I first heard about the idea of a church restart after my first year of serving in what was then “National Memorial Church of God” in Washington, DC. The average attendance was 32 in those days, and we were only a few funerals away from being in dire straits. In the midst of that difficult period, the church trusted me enough to try a restart process. The church board gave complete control over to an outside advisory group of leaders within our association and eventually the history of the church was brought to a strategic end. In June, 2006 we held the last service for the church. The members were released from their volunteer and financial commitments. A letter of release was read to the church from our association headquarters. Then, we started putting together a launch team and dreaming about what God might want to do in Northwest Washington, DC. About two-thirds of the members from the old church stayed and we began adding new members who were excited to be a part of the start of a new church that we decided to call “Northwest Community Church”.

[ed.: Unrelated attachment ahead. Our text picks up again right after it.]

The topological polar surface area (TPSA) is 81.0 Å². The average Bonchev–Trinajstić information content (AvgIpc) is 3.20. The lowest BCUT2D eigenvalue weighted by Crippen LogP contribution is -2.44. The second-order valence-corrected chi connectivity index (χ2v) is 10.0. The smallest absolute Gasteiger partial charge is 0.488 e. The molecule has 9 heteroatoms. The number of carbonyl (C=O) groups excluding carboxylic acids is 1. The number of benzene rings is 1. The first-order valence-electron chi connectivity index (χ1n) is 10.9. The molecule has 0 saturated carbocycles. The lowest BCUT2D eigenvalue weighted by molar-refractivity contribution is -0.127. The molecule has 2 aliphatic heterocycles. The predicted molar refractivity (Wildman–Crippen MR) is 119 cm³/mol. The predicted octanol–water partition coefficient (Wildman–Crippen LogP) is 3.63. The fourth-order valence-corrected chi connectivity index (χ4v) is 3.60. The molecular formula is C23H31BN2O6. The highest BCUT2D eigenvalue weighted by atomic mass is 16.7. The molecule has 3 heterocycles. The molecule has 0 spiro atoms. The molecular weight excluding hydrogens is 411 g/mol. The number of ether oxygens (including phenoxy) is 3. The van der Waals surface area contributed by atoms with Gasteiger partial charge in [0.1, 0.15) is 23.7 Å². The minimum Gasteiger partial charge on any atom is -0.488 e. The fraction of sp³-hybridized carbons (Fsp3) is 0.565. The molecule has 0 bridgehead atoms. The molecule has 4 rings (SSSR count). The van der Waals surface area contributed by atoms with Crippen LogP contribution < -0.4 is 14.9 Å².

Ten years later, the membership has risen to nearly 200. The budget has more than doubled, and the ministries of the church are strong and healthy. Over the last few years, our children’s ministry has exploded so that we eventually had to renovate our children’s environments. Restarting a church is a drastic step fraught with uncertainty. I want to share the story because I know a lot of churches are struggling and facing what appears to be an almost certain death unless something happens. The Scripture passage that guided me was Mark 8:35. The passage says: “For whoever wants to save their life will lose it, but whoever loses their life for me and for the gospel will save it.”
That passage forever changed the trajectory of my ministry and our church. I asked a church to allow their preferences, traditions and comfort to die for the sake of the gospel. Surprisingly, they did it. They did it trusting that there would be life on the other side of that tomb.
The book called “Dying to Live” is our effort to share this message of hope with other pastors and church leaders. Maybe God is calling you to finally let go so that He can go to work in ways that you never dreamed possible.
Dan Turner, Lead Pastor of Northwest Community Church